Surf Air catches a European wave


Surf Air, which describes itself as “the world’s first all-you-can-fly membership airline”, has launched its first service between two of Europe’s leading financial centres.

It had a successful maiden flight from London to Zurich at the end of September, and has now announced that it will be running daily weekday flights between the two cities from 13 November.

And it aims to expand its reach across Europe next year.

Surf Air is an American company, which started in 2013 offering flights between San Francisco and Los Angeles and now serves 17 destinations from hubs in California and Texas. People subscribing to its service pay joining and monthly fees, and are then able to fly as often as they like.

The company entered the European market earlier this year, and is based at London Luton Airport. It began by offering leisure flights to Cannes and Ibiza during the summer and added Zurich to the destination list in September, making its maiden flight to the Swiss financial centre on the 25th.

Surf Air Europe CEO Simon Talling-Smith said the flight had gone well. “We had a great maiden flight. There were a lot of people on board, in both directions.”

Surf Air’s “all-you-can-fly” approach had generated a lot of interest in both London and Zurich, he said, among business people who regularly travelled from one to the other. “Both are very significant financial services centres and people travel back and forth between them. We have a number of members already signed up to that route who are commuters between the two cities.”

Having daily services on a business route such as London-Zurich was “pretty essential”, and Surf Air aimed to increase the number of flights to at least two a day over time. It also aimed to start flying to other major European cities, such as Berlin, Barcelona and Munich, next year.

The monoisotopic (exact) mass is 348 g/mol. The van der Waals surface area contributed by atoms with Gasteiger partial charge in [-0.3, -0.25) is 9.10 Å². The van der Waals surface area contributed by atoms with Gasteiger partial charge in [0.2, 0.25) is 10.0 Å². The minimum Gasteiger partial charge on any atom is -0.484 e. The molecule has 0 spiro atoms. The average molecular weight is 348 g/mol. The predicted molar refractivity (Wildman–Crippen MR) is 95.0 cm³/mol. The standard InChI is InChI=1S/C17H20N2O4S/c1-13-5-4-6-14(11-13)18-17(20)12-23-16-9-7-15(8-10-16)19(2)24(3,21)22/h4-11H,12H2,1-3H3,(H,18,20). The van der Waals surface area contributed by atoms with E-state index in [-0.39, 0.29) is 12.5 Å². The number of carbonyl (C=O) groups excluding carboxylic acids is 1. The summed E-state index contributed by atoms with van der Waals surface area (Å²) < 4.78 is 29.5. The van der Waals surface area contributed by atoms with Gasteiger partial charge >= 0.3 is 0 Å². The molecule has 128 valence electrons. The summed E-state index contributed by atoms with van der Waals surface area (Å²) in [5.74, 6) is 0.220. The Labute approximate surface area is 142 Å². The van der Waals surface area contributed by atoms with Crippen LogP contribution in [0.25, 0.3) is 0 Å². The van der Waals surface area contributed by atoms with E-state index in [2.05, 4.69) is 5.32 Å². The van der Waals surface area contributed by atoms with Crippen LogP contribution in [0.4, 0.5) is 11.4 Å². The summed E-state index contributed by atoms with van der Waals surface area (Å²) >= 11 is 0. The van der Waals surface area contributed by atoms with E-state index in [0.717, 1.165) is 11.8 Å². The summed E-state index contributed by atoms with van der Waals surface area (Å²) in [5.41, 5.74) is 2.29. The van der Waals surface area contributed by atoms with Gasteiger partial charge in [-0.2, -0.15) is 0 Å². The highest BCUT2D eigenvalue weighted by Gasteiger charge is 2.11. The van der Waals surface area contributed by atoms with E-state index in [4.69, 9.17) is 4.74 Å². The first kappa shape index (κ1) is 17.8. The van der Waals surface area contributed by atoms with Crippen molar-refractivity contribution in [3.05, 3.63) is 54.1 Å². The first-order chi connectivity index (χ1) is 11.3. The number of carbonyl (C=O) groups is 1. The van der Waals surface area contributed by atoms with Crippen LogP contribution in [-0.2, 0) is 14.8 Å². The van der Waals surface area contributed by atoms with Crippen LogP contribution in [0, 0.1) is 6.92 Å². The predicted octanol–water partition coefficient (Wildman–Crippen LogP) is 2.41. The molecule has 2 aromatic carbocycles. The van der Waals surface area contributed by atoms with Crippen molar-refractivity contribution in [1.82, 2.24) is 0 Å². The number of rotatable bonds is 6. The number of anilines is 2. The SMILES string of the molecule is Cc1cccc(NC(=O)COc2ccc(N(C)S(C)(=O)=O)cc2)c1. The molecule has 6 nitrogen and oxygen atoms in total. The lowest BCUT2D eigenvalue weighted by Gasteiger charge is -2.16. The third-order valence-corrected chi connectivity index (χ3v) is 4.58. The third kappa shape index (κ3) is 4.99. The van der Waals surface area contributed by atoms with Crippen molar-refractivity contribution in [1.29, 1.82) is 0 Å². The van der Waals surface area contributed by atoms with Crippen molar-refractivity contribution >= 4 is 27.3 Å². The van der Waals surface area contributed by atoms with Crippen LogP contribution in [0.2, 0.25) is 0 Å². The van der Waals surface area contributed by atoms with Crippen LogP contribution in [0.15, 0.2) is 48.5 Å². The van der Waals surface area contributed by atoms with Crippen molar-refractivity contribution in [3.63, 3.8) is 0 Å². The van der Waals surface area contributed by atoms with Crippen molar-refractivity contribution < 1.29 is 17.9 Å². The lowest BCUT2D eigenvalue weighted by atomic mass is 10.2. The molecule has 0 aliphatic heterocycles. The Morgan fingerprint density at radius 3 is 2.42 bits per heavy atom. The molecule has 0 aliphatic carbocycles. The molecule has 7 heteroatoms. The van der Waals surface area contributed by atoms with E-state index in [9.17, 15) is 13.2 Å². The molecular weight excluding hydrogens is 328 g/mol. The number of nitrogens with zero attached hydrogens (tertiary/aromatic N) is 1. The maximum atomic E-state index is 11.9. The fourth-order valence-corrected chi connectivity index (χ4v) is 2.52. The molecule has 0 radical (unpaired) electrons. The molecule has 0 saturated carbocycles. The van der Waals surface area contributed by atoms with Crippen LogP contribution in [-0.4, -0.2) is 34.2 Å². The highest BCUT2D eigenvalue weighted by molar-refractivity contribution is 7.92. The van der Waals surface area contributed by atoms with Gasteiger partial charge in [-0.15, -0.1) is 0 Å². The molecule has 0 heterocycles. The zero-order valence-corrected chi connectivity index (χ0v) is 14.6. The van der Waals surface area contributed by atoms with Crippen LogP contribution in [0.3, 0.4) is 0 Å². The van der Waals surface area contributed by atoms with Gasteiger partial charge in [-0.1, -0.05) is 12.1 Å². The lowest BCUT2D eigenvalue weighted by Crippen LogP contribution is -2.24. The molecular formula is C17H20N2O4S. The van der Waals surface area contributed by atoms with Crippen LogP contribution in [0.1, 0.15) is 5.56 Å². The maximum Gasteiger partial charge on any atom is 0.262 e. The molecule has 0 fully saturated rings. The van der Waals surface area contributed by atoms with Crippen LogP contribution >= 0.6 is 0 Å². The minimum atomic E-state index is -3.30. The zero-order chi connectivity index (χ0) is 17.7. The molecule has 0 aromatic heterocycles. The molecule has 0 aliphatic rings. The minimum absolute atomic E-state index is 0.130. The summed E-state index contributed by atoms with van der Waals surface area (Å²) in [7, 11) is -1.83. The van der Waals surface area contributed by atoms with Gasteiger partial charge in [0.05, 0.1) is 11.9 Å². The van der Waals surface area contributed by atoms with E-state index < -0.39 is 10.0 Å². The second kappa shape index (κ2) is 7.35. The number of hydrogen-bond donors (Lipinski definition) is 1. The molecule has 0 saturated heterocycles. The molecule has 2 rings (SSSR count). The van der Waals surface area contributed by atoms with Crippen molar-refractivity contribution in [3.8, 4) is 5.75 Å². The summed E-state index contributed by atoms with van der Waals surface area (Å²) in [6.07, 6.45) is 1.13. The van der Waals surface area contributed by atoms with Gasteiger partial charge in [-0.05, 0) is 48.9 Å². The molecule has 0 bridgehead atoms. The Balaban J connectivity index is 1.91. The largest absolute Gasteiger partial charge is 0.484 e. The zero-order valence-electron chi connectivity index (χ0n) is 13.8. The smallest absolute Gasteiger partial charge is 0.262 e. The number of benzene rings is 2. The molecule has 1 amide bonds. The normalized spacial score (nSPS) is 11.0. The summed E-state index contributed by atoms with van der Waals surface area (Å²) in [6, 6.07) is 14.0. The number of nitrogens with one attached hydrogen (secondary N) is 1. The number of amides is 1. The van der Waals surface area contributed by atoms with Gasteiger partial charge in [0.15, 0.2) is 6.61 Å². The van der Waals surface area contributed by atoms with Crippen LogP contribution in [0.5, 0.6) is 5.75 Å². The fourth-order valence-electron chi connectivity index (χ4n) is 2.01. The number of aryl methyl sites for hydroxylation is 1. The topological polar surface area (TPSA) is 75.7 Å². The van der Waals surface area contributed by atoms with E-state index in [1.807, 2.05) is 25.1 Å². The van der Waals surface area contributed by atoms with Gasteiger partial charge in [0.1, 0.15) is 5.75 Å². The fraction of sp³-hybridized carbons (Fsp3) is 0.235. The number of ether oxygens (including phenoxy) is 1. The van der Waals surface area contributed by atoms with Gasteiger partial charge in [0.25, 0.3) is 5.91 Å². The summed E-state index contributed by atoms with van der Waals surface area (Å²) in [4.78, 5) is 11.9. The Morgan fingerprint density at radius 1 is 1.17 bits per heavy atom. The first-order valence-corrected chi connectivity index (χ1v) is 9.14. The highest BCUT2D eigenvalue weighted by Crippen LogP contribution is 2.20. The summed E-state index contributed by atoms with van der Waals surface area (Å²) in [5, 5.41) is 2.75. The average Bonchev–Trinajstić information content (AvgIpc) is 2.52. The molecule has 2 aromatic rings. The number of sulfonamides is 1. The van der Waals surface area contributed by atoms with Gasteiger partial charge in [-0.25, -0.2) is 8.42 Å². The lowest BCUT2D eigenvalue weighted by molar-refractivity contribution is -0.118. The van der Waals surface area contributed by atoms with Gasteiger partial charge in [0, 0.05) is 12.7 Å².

“Surf Air started out doing one flight per day [between San Francisco and Los Angeles] with one plane on that route. Today we fly 15 times a day. We have every confidence that that kind of growth can be repeated in Europe,” said Talling-Smith.

Not even Brexit, and the uncertainty surrounding the UK’s departure from the EU, could knock Surf Air’s European plans off course. Talling-Smith said a new group of “Brexpats” could offer opportunities for both his company and business aviation in general.

“Brexit will likely drive more business to Surf Air,” he said. “We’re already seeing that a number of banks are starting to move jobs from the UK to European cities and I think there’s going to be a rise of a new kind of commuter – people who don’t want to move their families overseas but whose jobs have gone there, so they have to travel regularly between two countries.

“I’m sure there’ll be more business going around [within business aviation generally]. The challenge is can you show a good value proposition – can you make using business aviation more comfortable and more efficient than a commercial flight at a reasonable cost?”